How Much Do Computer and Information Systems Managers Make?
March 08, 2023
The BLS reports that CIS managers typically earn six-figure salaries. Talk about revenge of the nerds!
"Hello, this is IT. Have you rebooted?" Sure, if you pursue a career in IT, you will spend a lot of time telling your coworkers to restart their computers. But, as any tech expert knows, there's a whole lot more to IT than that.
In fact, a well-run information technology (IT) department can mean the difference between a mellow work environment and utter mayhem. IT management is a field that truly exemplifies the old saying: "If you're really good at your job, nobody will notice that you're doing it." That suits most computer and information systems (CIS) managers, professionals who work tirelessly behind the scenes building sound computer infrastructure—and emerge from the server room to save the day when your laptop is spazzing out. Or even when it just needs a cold boot.
Keep reading to find out how much you can earn as your local office tech wizard.
In this article, we'll cover:
- How much do computer and information systems managers earn?
- What IT managers do
- Who's hiring computer and information systems managers
- Steps to becoming a computer and information systems manager
How much do computer and information systems managers earn?
A computer and information systems manager's salary depends on dozens of factors; on average, CIS managers earn $159,010 per year, according to the Bureau of Labor Statistics. Job listing websites offer an encouraging but less sunny view; Payscale lists an average salary of $88,000, while Glassdoor reports an average base income of $125,000.
An entry-level position for a CIS manager with less than one year of experience will, on average, earn somewhere between $39,000 and $107,000, according to Payscale.com. As experience increases, the average salary rises; for mid-career managers, the average exceeds $85,000. A highly experienced CIS manager can earn upwards of $155,000 per year. A master's degree can help boost your income.
Salaries tend to vary significantly by location, and generally increase with population density and the competitiveness of the technology labor force. Below are the average salaries of CIS managers in major cities, according to the Bureau of Labor Statistics:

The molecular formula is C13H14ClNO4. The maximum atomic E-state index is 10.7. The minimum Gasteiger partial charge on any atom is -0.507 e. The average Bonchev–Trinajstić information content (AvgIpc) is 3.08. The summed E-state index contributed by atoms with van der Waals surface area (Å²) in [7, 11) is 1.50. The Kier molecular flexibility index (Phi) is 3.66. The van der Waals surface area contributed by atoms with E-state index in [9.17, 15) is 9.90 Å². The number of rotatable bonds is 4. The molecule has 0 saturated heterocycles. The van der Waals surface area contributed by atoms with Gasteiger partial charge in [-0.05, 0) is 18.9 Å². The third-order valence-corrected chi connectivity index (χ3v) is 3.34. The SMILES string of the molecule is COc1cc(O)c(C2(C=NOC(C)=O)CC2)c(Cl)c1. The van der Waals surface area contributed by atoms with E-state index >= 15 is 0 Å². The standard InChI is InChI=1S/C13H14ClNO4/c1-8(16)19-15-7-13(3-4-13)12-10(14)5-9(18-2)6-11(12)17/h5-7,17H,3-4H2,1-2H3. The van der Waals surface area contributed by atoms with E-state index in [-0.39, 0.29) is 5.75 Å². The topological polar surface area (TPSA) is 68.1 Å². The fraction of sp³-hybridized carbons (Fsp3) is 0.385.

- San Jose, CA ($228,030)
- San Francisco, CA ($211,470)
- New York, NY ($202,800)
- Seattle, WA ($185,210)
- Boulder, CO ($181,080)
The average salary for a CIS manager varies by industry. According to Bureau of Labor Statistics, the sectors that employ the most CIS managers include:
- Computer systems design and related services ($166,810)
- Management of companies and enterprises ($164,800)
- Software publishers ($172,770)
- Management, scientific, and technical consulting services ($172,220)
- Insurance carriers ($169,910)
According to Glassdoor, the average salary of a CIS manager scales with the size of the company. This is due to the consequently heavier loads of network management and information security with more employees, more customers, and more transactions.
What CIS managers do
It's hard to imagine a modern company that does not include a thriving IT department. The responsibilities of this team—to oversee the development and maintenance of internal and client-facing networks—are essential to any contemporary business.
The CIS manager leads this team. The manager works to ensure that any sort of company-wide policies, systems, and processes related to computers and networks are firmly established and running smoothly. CIS managers often oversee large teams of IT specialists to execute new system implementations and perform system maintenance.